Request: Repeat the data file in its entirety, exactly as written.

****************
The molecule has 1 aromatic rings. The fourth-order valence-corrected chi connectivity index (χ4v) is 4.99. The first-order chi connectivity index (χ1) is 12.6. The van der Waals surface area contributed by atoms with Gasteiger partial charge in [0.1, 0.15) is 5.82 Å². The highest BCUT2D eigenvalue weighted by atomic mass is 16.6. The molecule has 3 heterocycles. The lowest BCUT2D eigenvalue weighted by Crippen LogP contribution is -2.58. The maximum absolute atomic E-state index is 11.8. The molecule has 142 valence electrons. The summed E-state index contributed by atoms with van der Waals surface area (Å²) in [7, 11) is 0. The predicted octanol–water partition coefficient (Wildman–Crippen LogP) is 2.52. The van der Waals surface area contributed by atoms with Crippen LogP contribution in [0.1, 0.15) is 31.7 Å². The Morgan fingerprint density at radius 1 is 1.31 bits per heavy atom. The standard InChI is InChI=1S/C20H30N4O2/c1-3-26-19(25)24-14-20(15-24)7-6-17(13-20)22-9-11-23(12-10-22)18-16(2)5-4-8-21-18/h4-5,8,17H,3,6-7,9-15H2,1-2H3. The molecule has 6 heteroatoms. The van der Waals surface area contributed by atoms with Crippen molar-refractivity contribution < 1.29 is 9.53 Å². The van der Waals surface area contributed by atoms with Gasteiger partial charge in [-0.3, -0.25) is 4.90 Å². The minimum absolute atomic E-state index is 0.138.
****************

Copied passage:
The molecule has 1 aromatic rings. The fourth-order valence-corrected chi connectivity index (χ4v) is 4.99. The first-order chi connectivity index (χ1) is 12.6. The van der Waals surface area contributed by atoms with Gasteiger partial charge in [0.1, 0.15) is 5.82 Å². The highest BCUT2D eigenvalue weighted by atomic mass is 16.6. The molecule has 3 heterocycles. The lowest BCUT2D eigenvalue weighted by Crippen LogP contribution is -2.58. The maximum absolute atomic E-state index is 11.8. The molecule has 142 valence electrons. The summed E-state index contributed by atoms with van der Waals surface area (Å²) in [7, 11) is 0. The predicted octanol–water partition coefficient (Wildman–Crippen LogP) is 2.52. The van der Waals surface area contributed by atoms with Crippen LogP contribution in [0.1, 0.15) is 31.7 Å². The Morgan fingerprint density at radius 1 is 1.31 bits per heavy atom. The standard InChI is InChI=1S/C20H30N4O2/c1-3-26-19(25)24-14-20(15-24)7-6-17(13-20)22-9-11-23(12-10-22)18-16(2)5-4-8-21-18/h4-5,8,17H,3,6-7,9-15H2,1-2H3. The molecule has 6 heteroatoms. The van der Waals surface area contributed by atoms with Crippen molar-refractivity contribution < 1.29 is 9.53 Å². The van der Waals surface area contributed by atoms with Gasteiger partial charge in [-0.3, -0.25) is 4.90 Å². The minimum absolute atomic E-state index is 0.138.